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Life in Schongau, Bavaria in 1659 is pretty bleak. The town is rebuilding in the decade after the Great War - orphans abound, jobs are limited, and the townsfolk are quick to accuse each other of misdeeds. Although the rampant witch trials of the town's past have faded to a dim collective memory, it doesn't take much to start rumors of dark deeds swirling again. When a young orphan is found murdered and branded with a “witch’s mark,” a scapegoat is quickly located in Martha Stechlin, the town’s midwife who dabbles in herbs and encourages the orphans’ company. She is quickly taken into custody and it is up to Jacob Kuisl, the town’s hangman, to torture the truth out of her in The Hangman’s Daughter by Oliver Pötzsch, translated by Lee Chadeayne.
Every town at this time has a hangman, who inherits his profession from his father. Although Jacob Kuisl is well-read and financially well-to-do, the townsfolk routinely shun him because hangmen are considered the lowest in the town’s social order. When Martha is jailed, Kuisl suspects that something is not right because he has worked with her for decades and knows her to be an honorable and gentle midwife. He secretly starts researching her case to prove her innocence, while publically fulfilling his job as her torturer.
The Social Animal, by David Brooks, is a non-fictional account of the social lives of human beings. It looks deep into the human psyche in order to discover the motives for human actions. The story follows Erica and Harold, a fictional couple, through their entire lifespans. This includes a full examination of growth and development that starts in utero and expands over their lifetimes. Harold and Erica's relationship shows an array of longitudinal information that follows their relationship and explores such disciplines as psychology, sociology, politics, and history in an engaging approach to the social sciences.
In his book Lawn Boy, Gary Paulsen has done a wonderful job of capturing an everyday job for a tween boy--like mowing the lawn--and expanding it into a hilarious summer experience.
Lawn Boy is a great book for boys, but I think girls will enjoy it, too. Paulsen elaborates on experiences most all teens can relate to--like not having any money and being bored during summer vacation. They’re too young to drive but not that interested in toys, unless you consider video games toys. And if they want to get new video games to play, they have to come up with the funds to buy them.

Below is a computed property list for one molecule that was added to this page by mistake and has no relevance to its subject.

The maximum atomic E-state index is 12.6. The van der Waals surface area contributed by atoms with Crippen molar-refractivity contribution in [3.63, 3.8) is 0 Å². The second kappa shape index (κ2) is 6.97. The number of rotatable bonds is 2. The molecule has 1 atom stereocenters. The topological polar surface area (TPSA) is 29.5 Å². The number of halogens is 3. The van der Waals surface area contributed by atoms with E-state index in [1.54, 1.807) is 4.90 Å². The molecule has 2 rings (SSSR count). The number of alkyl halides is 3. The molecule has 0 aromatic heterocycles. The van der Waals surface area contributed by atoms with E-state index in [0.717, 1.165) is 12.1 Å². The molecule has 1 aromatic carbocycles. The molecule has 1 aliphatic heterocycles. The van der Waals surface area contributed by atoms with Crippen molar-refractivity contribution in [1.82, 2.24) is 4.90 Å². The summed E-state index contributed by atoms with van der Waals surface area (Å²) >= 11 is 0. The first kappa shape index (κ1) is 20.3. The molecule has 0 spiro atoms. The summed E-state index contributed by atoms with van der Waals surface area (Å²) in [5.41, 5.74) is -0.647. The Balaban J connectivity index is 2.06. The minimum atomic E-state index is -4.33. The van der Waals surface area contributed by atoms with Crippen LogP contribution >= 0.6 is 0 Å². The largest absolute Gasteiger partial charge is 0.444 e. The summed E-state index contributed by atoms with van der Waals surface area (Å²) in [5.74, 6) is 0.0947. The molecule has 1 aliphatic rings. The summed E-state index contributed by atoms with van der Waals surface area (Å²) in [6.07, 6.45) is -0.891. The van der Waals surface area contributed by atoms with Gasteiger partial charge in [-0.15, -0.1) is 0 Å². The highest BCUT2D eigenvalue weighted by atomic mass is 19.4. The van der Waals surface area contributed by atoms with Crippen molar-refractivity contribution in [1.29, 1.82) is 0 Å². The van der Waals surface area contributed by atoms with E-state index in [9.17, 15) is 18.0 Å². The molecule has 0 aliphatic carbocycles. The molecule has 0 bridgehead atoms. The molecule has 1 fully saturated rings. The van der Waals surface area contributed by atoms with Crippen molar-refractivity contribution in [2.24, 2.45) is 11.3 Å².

This readalike is in response to a patron's book-match request. If you would like personalized reading recommendations, fill out the book-match form and a librarian will email suggested titles to you. Available for adults, teens, and kids. You can browse the book matches here.
Master and Commander by Patrick O'Brian: This, the first in the splendid series of Jack Aubrey novels, establishes the friendship between Captain Aubrey, R.N., and Stephen Maturin, ship's surgeon and intelligence agent, against a thrilling backdrop of the Napoleonic wars. Details of a life aboard a man-of-war are faultlessly rendered: the conversational idiom of the officers in the ward room and the men on the lower deck, the food, the floggings, the mysteries of the wind and the rigging, and the roar of broadsides as the great ships close in battle.
If you like Patrick O'Brian's Master and Commander, here are some suggestions of books dealing with men and the sea, from times gone by.
Captain Blood by Rafael Sabatini
Peter Blood, a physician and English gentleman, turned pirate out of a rankling sense of injustice. Barely escaping the gallows after his arrest for treating wounded rebels, Blood is enslaved on a Barbados plantation. When he escapes, no ship sailing the Spanish Main is safe from Blood and his men.
Captains Courageous by Rudyard Kipling
Harvey Cheyne is the over-indulged son of a millionaire. When he falls overboard from an ocean liner her is rescued by a Portuguese fisherman and, initially against his will, joins the crew of the We're Here for a summer. Through the medium of an exciting adventure story, Captain's Courageous (1897) deals with a boy who, like Mowgli in The Jungle Book, is thrown into an entirely alien environment.
Alabama Moon, by Watt Key, is a great adventure tale. The story starts with Moon on his own--completely on his own. His dad, who has just died, was a recluse who hid in the woods and had very little contact with the outside world. He raised Moon to be suspicious of people and to trust his own skills for survival. But Moon is only 10 years old when he is left all alone, and he questions what his father has taught him. Can he survive and build a life for himself? Is that the life he wants? Is there anyone he can trust? He ends up getting caught by "Authorities" and is sent to an institution for troubled youth. But, they can't keep him for long. He escapes! And is on the run...
Lucky You by Carl Hiaasen is about a young black woman named JoLayne Lucks who has one of two winning tickets to the Florida lottery--and when she cashes it in she will win $14 million. As a vet assistant, she is very involved with raising the baby turtles that she finds and plans on using her money to buy a section of Florida swampland to create a wildlife refuge. However, two con men named Chubb and Bodean Gazzer--who have formed a white supremacy militia--own the other winning ticket. When they find out that JoLayne is also a winner, they decide that $28 million would be even better to help them finance the White Clarion Aryans.